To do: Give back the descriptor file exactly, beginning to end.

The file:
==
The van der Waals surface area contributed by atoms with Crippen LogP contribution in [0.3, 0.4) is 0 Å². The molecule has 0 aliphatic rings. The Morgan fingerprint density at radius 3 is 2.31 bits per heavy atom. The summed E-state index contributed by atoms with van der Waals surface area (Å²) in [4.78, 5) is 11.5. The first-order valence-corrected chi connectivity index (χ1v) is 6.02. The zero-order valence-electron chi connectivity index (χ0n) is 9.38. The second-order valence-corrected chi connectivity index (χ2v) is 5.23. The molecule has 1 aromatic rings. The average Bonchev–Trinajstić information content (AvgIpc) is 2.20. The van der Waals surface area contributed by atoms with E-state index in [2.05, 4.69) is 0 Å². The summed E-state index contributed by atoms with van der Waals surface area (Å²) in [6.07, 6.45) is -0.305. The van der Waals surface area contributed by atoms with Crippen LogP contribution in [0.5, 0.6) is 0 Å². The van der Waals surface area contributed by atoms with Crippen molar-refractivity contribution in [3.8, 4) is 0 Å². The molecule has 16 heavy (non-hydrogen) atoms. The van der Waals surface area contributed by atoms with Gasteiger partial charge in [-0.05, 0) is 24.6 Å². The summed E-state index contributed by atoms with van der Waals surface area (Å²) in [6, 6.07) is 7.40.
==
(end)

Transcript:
The van der Waals surface area contributed by atoms with Crippen LogP contribution in [0.3, 0.4) is 0 Å². The molecule has 0 aliphatic rings. The Morgan fingerprint density at radius 3 is 2.31 bits per heavy atom. The summed E-state index contributed by atoms with van der Waals surface area (Å²) in [4.78, 5) is 11.5. The first-order valence-corrected chi connectivity index (χ1v) is 6.02. The zero-order valence-electron chi connectivity index (χ0n) is 9.38. The second-order valence-corrected chi connectivity index (χ2v) is 5.23. The molecule has 1 aromatic rings. The average Bonchev–Trinajstić information content (AvgIpc) is 2.20. The van der Waals surface area contributed by atoms with E-state index in [2.05, 4.69) is 0 Å². The summed E-state index contributed by atoms with van der Waals surface area (Å²) in [6.07, 6.45) is -0.305. The van der Waals surface area contributed by atoms with Crippen LogP contribution in [0.5, 0.6) is 0 Å². The van der Waals surface area contributed by atoms with Crippen molar-refractivity contribution in [3.8, 4) is 0 Å². The molecule has 16 heavy (non-hydrogen) atoms. The van der Waals surface area contributed by atoms with Gasteiger partial charge in [-0.05, 0) is 24.6 Å². The summed E-state index contributed by atoms with van der Waals surface area (Å²) in [6, 6.07) is 7.40.